Monday, September 5, 2016


I found that if you did
one thing, and did it
thoroughly and well, it
would   - or could  -
usually suffice. There's
nothing that feels better
than 'quality'  -  which is
why some people, those
who have it, will gladly
spend 175 thousand
dollars on, say, a car
that's richly appointed,
fine with perfectly
stitched leather seats
and nicely bound
instruments and
steering wheel, with
a paint job of grave
and deep lustre and
clearcoat, let alone
the engine and the
running gear and
powertrain as well.
Those are the two items
first to go  -  the huge
downward compromise
of Quality and Integrity
that starts with that step
backwards. Initial loss.
I always thought that the
entire story of 'America'  -
the colonies and the
founding of the workings
of the nation, and the
general, Andrew Jacksonesque
crazy essence of the country,
had to with the 'rabble'
rising up and, yes, getting
their way and accepting a
paucity of 'quality.' Once
that begins, all other things
fall away. Tradition and
learning are thought to
be extraneous. Lineage
and breeding become
anarchic. People shout
and get sloppy, grow
beastly in their attributes.
You start getting
acceptances of crap  -
Hyundais and Kias of
the mind  -  lookalike
derivatives of no real
value other than
pretense and that
they're cheap. Nothing
about worth or value
or durability. Shoddiness
begins bleeding through
and everything starts to
be 'of the instant' and
'now!' It's a huge, 'I
want it!' moment.
I found that, upon arriving
in NYC, it would be easy
to be swiftly overwhelmed,
taken over by circumstances.
It happened to lots  - that's
where the prevalence of
drugs, violence, and sex
too,  came from. You just
get lost, falling to pieces
-  to death, even. I put
the plug in all that, and
and quickly and with
certainty. The confusion
stemmed (stems), from
simply too much. The
people who get beyond
themselves are the
smaller-minded, who
cannot cope, who crack
and buckle, whose faux
edge of 'superiority' gets
seen for what it is  -  a
prison veneer of using
big words to sound wise.
Its equivalent in real life:
Bombast. Posing. Violence.
Crudity. Disregard. You
have to pick your few,
and select them carefully,
and then dedicate. Dedicate
to them. It's a slowness, it's
a factor of Quality and
Worth. The thing I really
liked about that, immediately,
is how it allows you to 'own'
time. Time itself stops, for
once you begin to focus
instead on 'Quality' the
factor of time becomes
There was a period of years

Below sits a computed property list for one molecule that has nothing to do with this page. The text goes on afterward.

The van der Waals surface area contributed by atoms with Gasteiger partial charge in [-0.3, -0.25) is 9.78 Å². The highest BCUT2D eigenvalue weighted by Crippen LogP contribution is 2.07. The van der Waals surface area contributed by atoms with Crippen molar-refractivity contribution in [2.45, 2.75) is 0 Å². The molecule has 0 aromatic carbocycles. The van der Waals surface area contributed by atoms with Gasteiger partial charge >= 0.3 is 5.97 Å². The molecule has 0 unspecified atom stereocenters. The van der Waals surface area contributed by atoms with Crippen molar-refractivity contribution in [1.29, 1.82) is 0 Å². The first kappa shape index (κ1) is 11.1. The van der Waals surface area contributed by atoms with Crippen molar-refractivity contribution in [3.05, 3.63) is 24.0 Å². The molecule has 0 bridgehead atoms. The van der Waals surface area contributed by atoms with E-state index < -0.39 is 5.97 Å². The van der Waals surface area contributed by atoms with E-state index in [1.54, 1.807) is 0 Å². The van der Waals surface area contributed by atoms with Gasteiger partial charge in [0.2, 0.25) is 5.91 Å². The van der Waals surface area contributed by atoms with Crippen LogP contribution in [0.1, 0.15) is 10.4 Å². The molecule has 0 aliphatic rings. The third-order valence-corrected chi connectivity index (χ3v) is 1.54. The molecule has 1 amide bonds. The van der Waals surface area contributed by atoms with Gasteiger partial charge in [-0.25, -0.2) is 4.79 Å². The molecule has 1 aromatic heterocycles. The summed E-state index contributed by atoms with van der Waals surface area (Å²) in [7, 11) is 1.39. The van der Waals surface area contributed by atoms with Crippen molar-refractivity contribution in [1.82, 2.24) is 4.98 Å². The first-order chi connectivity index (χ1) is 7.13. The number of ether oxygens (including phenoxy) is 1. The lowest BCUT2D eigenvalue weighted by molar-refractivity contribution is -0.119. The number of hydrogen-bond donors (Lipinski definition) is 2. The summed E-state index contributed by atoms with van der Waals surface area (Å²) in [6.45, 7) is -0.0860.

when I smoked a pipe. Latakia
tobacco blends, big-time stuff.
None of that cherry-blend or
'Sail' brand pipe tobacco for
me. Custom mixes and blends.
Eventually I gave it up, mostly
because of my teeth, believe
that (a pipe hanging there takes
a toll), and the miserable expense.
The rest, I didn't care  -  the
pipe was a timeless, quality,
enterprise. If done right, really
done, each pipe-load is packed
perfectly, cradled and patted,
just touched with flame and
fire enough to smolder itself
on, steadily, with smooth and
easy draw, no liquid seep, no
or crappy juices. It's not easy.
A real pipe guy will take
sometimes 15 minutes, 
before lighting, just to 
properly load a pipe for
smoking  - and a well-loaded
and properly lit pipe can 
last an hour. In Avenel, on 
Leesville Avenue, right 
next to what is now
16-20 Lessville, known as
A&A Engine Repair, or 
something, there used to
be a small building (it's
long gone, and its location
is now a driveway for a
large condo or apartment
development) that was
'Joe Kump, Fine Pipes.'
I went there often; Joe 
was an old guy, probably 
70 then, and he made 
briarwood pipes. The
very finest briarwood
pipes ever seen. He prided 
himself, in fact, on the 
special briarwoods he
imported and used. The 
shop was small, but filled
with carved pipes, the 
briarwood roots everywhere, 
a few small, wood-boring
machines, for the stems and
tips. It was always quiet in 
there, always still. I never 
knew much else about him  
-  where he lived, family (I 
think he had a son or two). 
Just a wonderful old guy. I 
immediately emulated him. He
was meticulous to a fault, a 
true craftsman, a wise 
old man, and a tedious, 
devoted and timeless 
worker for 'Quality'. This
was all back about 1968,
and I don't know what 
he sold in numbers 
or dollars, nor to whom, 
but he stayed in business, 
right there, until death. I
used to stop in whenever I
hit Avenel. And then, one 
time, he was gone, and 
another time time so was the 
vacant building. There was never
a finer exemplar, to me, 
of the idea of time/non-time,
quality, dedication, and 
quiet, solid work. He'd make 
me, probably 3 a year,
a pipe that he'd stamp, 
for me, sort of as a 
model-name, his little 
ID pressed into the back 
of the stem, the words
'Student Prince', which 
is the name he gave
the pipe model I'd buy  
-  it was a straight
shank, just slightly 
bowed stem, with a
short, rounded bowl. 
Less capacity, sort of
a shorter smoke. And 
it was light. I loved
them. Back then, as 
I recall, maybe 18 bucks.
I have a few around 
here still. Pipes get
saturated after a while;
there's a lot of moisture 
involved in the burning.
You have to retire them, 
or let them set, really 
dry out. So it's good 
to have 5 or 6. I don't
smoke anything anymore,
and that's been a long 
time, like 40-plus years,
but if I could, I would.
Pipe-smoking slows 
everything down, stops 
the world, brings forth
a quality factor too easily
forgotten. A 'deliberateness
of one', I'll call it. The
world needs more of that.
We're getting too used to

No comments: